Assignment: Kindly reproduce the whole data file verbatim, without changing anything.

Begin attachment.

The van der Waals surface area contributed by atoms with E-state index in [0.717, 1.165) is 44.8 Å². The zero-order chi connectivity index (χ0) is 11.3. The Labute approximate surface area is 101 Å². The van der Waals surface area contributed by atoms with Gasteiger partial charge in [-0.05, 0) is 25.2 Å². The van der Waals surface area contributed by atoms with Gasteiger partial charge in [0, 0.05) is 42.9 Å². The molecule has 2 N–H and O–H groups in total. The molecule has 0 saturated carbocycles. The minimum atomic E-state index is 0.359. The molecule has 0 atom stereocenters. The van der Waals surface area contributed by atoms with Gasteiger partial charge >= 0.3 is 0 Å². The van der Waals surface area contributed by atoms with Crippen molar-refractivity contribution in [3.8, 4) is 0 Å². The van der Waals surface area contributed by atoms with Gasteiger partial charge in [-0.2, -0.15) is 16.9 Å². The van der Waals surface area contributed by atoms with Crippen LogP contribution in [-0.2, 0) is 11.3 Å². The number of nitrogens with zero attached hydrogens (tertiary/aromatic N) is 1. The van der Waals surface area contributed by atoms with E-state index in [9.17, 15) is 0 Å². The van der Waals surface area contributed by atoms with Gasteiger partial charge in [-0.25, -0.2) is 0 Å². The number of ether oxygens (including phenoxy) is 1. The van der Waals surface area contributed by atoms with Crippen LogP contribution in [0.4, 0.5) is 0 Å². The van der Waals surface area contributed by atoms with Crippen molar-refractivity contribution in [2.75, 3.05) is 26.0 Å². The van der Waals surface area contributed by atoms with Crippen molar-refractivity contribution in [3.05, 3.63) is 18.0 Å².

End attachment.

The van der Waals surface area contributed by atoms with E-state index in [0.717, 1.165) is 44.8 Å². The zero-order chi connectivity index (χ0) is 11.3. The Labute approximate surface area is 101 Å². The van der Waals surface area contributed by atoms with Gasteiger partial charge in [-0.05, 0) is 25.2 Å². The van der Waals surface area contributed by atoms with Gasteiger partial charge in [0, 0.05) is 42.9 Å². The molecule has 2 N–H and O–H groups in total. The molecule has 0 saturated carbocycles. The minimum atomic E-state index is 0.359. The molecule has 0 atom stereocenters. The van der Waals surface area contributed by atoms with Gasteiger partial charge >= 0.3 is 0 Å². The van der Waals surface area contributed by atoms with Crippen molar-refractivity contribution in [3.8, 4) is 0 Å². The van der Waals surface area contributed by atoms with Gasteiger partial charge in [-0.2, -0.15) is 16.9 Å². The van der Waals surface area contributed by atoms with Crippen LogP contribution in [-0.2, 0) is 11.3 Å². The number of nitrogens with zero attached hydrogens (tertiary/aromatic N) is 1. The van der Waals surface area contributed by atoms with E-state index in [9.17, 15) is 0 Å². The van der Waals surface area contributed by atoms with Gasteiger partial charge in [-0.25, -0.2) is 0 Å². The number of ether oxygens (including phenoxy) is 1. The van der Waals surface area contributed by atoms with Crippen LogP contribution in [0.4, 0.5) is 0 Å². The van der Waals surface area contributed by atoms with Crippen molar-refractivity contribution in [2.75, 3.05) is 26.0 Å². The van der Waals surface area contributed by atoms with Crippen molar-refractivity contribution in [3.05, 3.63) is 18.0 Å².